2. If you care about consent, then veganism is transparently the right thing to do. There are environmental arguments and stuff, but I mean, seriously, let’s call a spade a spade: when you eat meat, you’re eating the murdered body of an animal who died for no reason other than your transient pleasure. As for animal products: many things that happen to animals on factory farms are abominable and obscene, as two minutes of Googling or this website or this video can show you.

Even if you decide to eat animal products that come only from well-treated animals, there’s no way to be sure that those animals were actually well-treated unless you’re raising them yourself. As this vegan FAQ points out, there’s an amazing amount of animal suffering that still occurs on “humane” farms. Some of those farms are doubtless fairly pleasant for the animals, but others …. Well, let’s just say that calling some “humane” farms more merciful than factory farms is like saying that being burned alive is preferable to dying in a medieval torture device. Here’s just one article on the topic, from Salon.

Personally, when I went vegan, a lot of the reason it felt easy was because I no longer had to spend tons of mental energy suppressing my empathy. I was amazed at how relieved I felt. Again, I’m not pretending to be perfect about it — I eat non-vegan food sometimes in social situations, sometimes when it’s about to be thrown away, and sometimes just when I’m drunk. If you need to make accommodations in order to feel comfortable being vegan, then I’m the last person who will criticize you. I’ll just be glad you’re taking steps towards being vegan.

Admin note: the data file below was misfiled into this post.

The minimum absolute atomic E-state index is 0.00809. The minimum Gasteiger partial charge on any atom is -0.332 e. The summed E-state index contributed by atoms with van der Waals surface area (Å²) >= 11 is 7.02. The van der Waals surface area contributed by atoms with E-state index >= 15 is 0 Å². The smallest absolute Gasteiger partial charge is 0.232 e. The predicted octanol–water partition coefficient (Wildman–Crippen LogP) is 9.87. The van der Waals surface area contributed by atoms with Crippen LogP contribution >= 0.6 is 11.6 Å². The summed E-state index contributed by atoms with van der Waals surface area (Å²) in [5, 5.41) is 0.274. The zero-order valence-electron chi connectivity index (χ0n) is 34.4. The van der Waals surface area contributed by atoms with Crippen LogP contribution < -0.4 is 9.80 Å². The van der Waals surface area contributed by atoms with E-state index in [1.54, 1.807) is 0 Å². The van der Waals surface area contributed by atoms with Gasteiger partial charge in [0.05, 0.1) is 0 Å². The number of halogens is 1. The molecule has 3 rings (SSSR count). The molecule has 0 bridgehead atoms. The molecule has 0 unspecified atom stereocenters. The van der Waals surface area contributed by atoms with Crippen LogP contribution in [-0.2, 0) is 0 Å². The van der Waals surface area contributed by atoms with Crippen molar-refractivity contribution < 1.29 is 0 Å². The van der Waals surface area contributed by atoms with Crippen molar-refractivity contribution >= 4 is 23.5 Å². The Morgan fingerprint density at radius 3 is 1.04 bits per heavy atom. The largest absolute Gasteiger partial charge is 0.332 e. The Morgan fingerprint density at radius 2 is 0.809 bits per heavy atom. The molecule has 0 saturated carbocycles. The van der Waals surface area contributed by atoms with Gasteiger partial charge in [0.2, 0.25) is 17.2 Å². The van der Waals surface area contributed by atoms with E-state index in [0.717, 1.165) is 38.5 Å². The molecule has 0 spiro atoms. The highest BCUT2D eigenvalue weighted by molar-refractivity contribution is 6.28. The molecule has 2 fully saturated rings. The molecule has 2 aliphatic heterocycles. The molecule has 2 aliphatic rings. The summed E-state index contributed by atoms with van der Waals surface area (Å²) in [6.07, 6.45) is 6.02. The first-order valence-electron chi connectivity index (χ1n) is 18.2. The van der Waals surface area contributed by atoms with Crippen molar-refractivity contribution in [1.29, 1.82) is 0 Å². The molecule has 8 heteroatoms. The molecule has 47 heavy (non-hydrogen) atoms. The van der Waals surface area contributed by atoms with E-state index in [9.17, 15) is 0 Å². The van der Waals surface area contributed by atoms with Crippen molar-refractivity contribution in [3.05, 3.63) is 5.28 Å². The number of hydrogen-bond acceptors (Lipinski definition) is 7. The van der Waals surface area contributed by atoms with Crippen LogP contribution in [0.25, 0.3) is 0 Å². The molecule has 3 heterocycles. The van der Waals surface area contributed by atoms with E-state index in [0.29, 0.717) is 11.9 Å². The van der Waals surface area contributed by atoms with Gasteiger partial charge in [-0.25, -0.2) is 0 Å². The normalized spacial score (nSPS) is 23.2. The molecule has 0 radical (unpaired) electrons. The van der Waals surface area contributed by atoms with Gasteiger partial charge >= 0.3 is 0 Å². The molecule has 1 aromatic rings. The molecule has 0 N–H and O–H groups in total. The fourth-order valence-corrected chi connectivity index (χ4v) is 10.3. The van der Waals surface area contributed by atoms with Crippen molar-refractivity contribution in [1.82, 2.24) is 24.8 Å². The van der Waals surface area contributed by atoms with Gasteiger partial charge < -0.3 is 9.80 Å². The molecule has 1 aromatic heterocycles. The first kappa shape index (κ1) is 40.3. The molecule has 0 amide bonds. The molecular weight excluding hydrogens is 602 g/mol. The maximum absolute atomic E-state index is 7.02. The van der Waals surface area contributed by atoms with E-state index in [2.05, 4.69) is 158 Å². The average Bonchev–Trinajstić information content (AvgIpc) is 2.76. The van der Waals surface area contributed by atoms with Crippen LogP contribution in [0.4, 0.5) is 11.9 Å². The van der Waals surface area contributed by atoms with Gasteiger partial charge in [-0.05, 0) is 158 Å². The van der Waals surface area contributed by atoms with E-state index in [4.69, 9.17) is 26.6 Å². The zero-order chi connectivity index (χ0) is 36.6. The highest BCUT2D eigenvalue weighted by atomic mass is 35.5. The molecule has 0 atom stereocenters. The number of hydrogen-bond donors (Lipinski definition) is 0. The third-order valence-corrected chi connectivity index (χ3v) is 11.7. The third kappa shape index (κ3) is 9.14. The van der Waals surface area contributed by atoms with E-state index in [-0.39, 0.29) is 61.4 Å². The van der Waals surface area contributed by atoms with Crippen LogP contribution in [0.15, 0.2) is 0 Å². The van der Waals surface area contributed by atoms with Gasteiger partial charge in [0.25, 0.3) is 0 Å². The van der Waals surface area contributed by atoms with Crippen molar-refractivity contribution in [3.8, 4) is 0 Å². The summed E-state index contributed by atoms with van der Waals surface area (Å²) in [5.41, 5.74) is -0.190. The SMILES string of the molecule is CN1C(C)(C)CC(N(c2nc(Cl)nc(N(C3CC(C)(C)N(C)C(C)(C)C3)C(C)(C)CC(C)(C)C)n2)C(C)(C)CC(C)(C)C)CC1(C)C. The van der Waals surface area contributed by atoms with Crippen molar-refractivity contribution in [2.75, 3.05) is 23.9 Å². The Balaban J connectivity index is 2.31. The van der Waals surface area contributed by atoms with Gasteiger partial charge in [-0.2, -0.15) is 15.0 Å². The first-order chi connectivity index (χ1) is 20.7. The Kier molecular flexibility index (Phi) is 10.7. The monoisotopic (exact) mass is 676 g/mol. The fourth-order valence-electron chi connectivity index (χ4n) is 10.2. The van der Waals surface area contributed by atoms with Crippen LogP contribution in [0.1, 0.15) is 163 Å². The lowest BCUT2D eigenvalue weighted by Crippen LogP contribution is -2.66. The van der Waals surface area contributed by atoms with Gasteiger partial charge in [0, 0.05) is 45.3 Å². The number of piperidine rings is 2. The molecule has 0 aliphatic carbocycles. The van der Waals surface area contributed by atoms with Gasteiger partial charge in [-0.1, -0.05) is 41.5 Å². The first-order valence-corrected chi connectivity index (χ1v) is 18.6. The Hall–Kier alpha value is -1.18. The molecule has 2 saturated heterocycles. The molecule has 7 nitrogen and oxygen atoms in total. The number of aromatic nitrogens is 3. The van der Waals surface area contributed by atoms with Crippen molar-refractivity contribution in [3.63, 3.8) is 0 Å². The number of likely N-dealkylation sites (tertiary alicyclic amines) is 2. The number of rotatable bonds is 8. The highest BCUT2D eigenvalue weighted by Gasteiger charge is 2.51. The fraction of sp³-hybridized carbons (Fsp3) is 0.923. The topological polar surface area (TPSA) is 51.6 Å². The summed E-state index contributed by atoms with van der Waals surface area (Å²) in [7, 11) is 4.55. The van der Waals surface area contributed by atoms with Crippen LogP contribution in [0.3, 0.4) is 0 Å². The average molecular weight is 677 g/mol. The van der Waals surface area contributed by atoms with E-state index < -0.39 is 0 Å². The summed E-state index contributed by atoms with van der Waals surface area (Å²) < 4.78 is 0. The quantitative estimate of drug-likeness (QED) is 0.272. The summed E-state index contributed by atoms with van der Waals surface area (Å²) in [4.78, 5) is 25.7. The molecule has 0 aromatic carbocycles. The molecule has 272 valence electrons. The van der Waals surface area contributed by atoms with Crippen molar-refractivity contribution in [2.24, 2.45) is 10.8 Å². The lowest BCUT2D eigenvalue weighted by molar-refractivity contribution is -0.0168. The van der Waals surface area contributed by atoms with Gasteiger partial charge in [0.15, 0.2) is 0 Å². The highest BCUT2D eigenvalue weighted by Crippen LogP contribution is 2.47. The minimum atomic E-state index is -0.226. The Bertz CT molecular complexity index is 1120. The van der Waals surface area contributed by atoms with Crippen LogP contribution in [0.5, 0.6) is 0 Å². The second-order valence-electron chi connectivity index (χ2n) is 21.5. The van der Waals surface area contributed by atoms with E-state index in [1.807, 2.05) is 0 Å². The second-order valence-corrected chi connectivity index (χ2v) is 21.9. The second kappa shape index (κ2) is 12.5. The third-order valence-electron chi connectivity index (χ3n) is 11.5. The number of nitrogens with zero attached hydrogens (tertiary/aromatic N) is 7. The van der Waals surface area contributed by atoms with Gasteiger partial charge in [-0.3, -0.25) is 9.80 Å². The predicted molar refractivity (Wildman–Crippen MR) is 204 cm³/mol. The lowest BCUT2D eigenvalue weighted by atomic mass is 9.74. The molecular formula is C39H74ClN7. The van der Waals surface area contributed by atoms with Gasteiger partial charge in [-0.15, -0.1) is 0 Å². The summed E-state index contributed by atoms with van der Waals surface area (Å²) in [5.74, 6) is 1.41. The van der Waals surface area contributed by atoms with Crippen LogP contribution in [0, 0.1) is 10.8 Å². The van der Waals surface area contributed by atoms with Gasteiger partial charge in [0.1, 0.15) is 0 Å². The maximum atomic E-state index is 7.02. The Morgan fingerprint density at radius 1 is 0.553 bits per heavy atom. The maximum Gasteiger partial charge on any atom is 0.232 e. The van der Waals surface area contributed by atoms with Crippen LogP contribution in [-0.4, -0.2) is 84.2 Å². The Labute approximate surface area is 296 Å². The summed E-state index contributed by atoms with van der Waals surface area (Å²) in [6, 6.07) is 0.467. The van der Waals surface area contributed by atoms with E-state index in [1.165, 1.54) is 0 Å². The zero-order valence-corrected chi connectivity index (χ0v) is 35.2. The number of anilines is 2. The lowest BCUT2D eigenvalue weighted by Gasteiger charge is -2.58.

It took me a long time to decide to go vegan, and I understand that it might take you a long time, too. I’ve listed a lot of resources in this post and I hope you’ll consider looking at them. Questions are welcome in the comments, although I may not be able to answer them. I wish you luck. And if you’re already vegan, then congratulations and high-5!

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Now for recipes!

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2012 7 May

The Psychology of S&M

BDSM is a 6-for-4 deal of an acronym: Bondage, Discipline, Dominance, Submission, Sadism and Masochism. It’s sometimes referred to as S&M, B&D, leather, or fetish. As an S&M writer and educator, I get lots of questions about the psychology of S&M. People ask whether it’s a disorder, how psychologists would describe it, etc. I’m an advocate, not a psychologist, but I’ve read up on the history and done my best to keep tabs on current research.